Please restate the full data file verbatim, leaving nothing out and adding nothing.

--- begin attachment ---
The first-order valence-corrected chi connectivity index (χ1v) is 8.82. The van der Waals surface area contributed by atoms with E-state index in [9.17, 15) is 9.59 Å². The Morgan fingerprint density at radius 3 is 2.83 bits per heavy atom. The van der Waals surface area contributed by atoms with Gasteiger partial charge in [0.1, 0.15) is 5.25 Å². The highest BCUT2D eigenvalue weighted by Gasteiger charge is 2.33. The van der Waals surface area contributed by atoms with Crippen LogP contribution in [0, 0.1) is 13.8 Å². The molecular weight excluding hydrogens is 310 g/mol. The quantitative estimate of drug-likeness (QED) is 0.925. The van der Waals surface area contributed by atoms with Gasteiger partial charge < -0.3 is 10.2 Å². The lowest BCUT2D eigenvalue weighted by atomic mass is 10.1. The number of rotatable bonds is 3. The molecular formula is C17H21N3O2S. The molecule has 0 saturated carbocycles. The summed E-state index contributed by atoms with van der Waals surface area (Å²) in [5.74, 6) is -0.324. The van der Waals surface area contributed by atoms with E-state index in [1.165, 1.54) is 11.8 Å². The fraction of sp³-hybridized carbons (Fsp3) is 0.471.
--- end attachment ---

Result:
The first-order valence-corrected chi connectivity index (χ1v) is 8.82. The van der Waals surface area contributed by atoms with E-state index in [9.17, 15) is 9.59 Å². The Morgan fingerprint density at radius 3 is 2.83 bits per heavy atom. The van der Waals surface area contributed by atoms with Gasteiger partial charge in [0.1, 0.15) is 5.25 Å². The highest BCUT2D eigenvalue weighted by Gasteiger charge is 2.33. The van der Waals surface area contributed by atoms with Crippen LogP contribution in [0, 0.1) is 13.8 Å². The molecular weight excluding hydrogens is 310 g/mol. The quantitative estimate of drug-likeness (QED) is 0.925. The van der Waals surface area contributed by atoms with Gasteiger partial charge < -0.3 is 10.2 Å². The lowest BCUT2D eigenvalue weighted by atomic mass is 10.1. The number of rotatable bonds is 3. The molecular formula is C17H21N3O2S. The molecule has 0 saturated carbocycles. The summed E-state index contributed by atoms with van der Waals surface area (Å²) in [5.74, 6) is -0.324. The van der Waals surface area contributed by atoms with E-state index in [1.165, 1.54) is 11.8 Å². The fraction of sp³-hybridized carbons (Fsp3) is 0.471.